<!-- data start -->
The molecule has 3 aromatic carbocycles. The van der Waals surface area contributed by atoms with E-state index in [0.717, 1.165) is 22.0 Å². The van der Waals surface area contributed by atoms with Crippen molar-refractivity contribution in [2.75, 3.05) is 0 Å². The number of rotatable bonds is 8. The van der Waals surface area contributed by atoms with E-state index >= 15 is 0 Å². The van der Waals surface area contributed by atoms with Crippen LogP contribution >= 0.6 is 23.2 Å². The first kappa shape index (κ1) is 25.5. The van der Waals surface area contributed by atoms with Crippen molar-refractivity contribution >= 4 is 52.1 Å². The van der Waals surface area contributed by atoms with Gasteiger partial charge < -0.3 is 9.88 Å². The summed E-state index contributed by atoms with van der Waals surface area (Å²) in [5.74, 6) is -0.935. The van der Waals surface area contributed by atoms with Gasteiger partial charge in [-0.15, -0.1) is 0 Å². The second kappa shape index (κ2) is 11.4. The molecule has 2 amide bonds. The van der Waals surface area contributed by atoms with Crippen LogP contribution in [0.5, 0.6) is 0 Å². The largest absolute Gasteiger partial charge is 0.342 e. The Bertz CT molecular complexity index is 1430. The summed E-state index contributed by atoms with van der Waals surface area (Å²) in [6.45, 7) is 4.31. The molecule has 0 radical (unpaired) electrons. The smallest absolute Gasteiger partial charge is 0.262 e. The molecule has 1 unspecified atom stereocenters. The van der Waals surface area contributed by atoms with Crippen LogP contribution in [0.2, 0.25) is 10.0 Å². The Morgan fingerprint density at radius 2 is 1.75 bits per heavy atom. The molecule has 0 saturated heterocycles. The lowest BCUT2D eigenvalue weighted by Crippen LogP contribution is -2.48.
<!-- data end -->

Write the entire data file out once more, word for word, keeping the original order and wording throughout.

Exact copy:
The molecule has 3 aromatic carbocycles. The van der Waals surface area contributed by atoms with E-state index in [0.717, 1.165) is 22.0 Å². The van der Waals surface area contributed by atoms with Crippen molar-refractivity contribution in [2.75, 3.05) is 0 Å². The number of rotatable bonds is 8. The van der Waals surface area contributed by atoms with E-state index >= 15 is 0 Å². The van der Waals surface area contributed by atoms with Crippen LogP contribution >= 0.6 is 23.2 Å². The first kappa shape index (κ1) is 25.5. The van der Waals surface area contributed by atoms with Crippen molar-refractivity contribution >= 4 is 52.1 Å². The van der Waals surface area contributed by atoms with Gasteiger partial charge < -0.3 is 9.88 Å². The summed E-state index contributed by atoms with van der Waals surface area (Å²) in [5.74, 6) is -0.935. The van der Waals surface area contributed by atoms with Gasteiger partial charge in [-0.15, -0.1) is 0 Å². The second kappa shape index (κ2) is 11.4. The molecule has 2 amide bonds. The van der Waals surface area contributed by atoms with Crippen LogP contribution in [0.5, 0.6) is 0 Å². The largest absolute Gasteiger partial charge is 0.342 e. The Bertz CT molecular complexity index is 1430. The summed E-state index contributed by atoms with van der Waals surface area (Å²) in [6.45, 7) is 4.31. The molecule has 0 radical (unpaired) electrons. The smallest absolute Gasteiger partial charge is 0.262 e. The molecule has 1 unspecified atom stereocenters. The van der Waals surface area contributed by atoms with Crippen LogP contribution in [0.2, 0.25) is 10.0 Å². The Morgan fingerprint density at radius 2 is 1.75 bits per heavy atom. The molecule has 0 saturated heterocycles. The lowest BCUT2D eigenvalue weighted by Crippen LogP contribution is -2.48.